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Glass bottling Plant Cristalchile / Guillermo Hevia

Glass bottling Plant Cristalchile / Guillermo Hevia
Photo by Felipe Camus
Photo by Felipe Camus

Architect Guillermo Hevia has been doing nice industrial works, focusing on sustainability. This glass bottling plant features passive ventilation and a daylight use strategy that reduces the energy consumption of the building. Check the sections for more info about that.

Architect: Guillermo Hevia H. Collaborators: Francisco Carrión G. (Architect), Marcela Suazo M. (Development/CAD) Bioclimate: BIOTECH Chile Consultores, Jorge Ramirez F. Location: 5 Norte Route, Km. 85, Llay-Llay, V Región – Chile Site area: 270.000m2 Built area: 27.500m2 Year: 2006 Building materials: Steel, Silk-screened glass and concrete

An undulating mantle making an analogy with the geographical area placed in favor of the predominant  winds. The use of multiple maintainable  technologies creates the suitable environment for working ands production of glass bottling.

Photo by Felipe Camus
Photo by Felipe Camus

The new plant of Cristalchile in Llay-Llay ( meaning wind-wind in Mapuche language), 85 Km. North far from Santiago  leads industrial architecture worldwide by incorporating the use of Bioclimatic  technologies (geothermic, eolithic, lighting and acoustic) to the buildings as well as to  production processes, with a real compromise with Maintainability, energy saving, life quality and environment protection. It is important to point out this  is an industry with  production processes, but most important of all, with people working. Our aim, through  architecture, is to dignify these two facts using  simple materials  and natural resources in design but also trying to contribute with a message to society. Architecture plays the main role to achieve this purpose.  Both, day and night, the undulating shapes of a big ascending roof are the image of a mantle moved by the winds of the area ; the transparencies of the glass façade that makes the production process transparent are an  architectonic speech of easy and categorical understanding, emphasizing  the handling of light and shadows, shows the huge scale and gains meaning when faced to the immediate area surroundings and geography.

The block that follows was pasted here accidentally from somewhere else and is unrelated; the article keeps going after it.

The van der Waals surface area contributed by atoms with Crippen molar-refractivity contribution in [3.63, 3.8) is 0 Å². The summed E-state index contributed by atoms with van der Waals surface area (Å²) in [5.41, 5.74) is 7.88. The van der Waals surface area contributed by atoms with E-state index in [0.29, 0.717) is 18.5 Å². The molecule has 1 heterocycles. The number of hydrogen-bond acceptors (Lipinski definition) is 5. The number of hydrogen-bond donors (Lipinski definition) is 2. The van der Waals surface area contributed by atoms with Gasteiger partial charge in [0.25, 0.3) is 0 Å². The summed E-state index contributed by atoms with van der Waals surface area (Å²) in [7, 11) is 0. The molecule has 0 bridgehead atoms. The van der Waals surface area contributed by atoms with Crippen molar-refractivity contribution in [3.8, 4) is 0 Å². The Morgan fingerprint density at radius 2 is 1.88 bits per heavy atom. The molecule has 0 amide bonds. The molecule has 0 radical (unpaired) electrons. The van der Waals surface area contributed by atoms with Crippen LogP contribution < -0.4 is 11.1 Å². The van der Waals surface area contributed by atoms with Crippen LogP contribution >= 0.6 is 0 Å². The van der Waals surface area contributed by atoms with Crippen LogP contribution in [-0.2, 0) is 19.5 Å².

Photo by Guy Wenborne
Photo by Guy Wenborne

Concepts; Tradition, Efficiency, Technology, Maintainability, Design and Vanguard

Sustainable Features

The use of natural ventilation (Venturi effect) making use of the existing winds and roof’s ventilation; hot air from production area  is taken  out and temperature is dissipated through holes in the glass facades ( Inner temperature is always higher tan outer). Through geothermic,  air at a steady  20° T is incorporated into working areas; such air is naturally treated  in underground pipes (3 m deep) using just 7 mechanical fans (37 HP total consumption). During the day, the building only uses natural zenithal lighting.

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Cite: David Basulto. "Glass bottling Plant Cristalchile / Guillermo Hevia" 14 Sep 2008. ArchDaily. Accessed . <> ISSN 0719-8884
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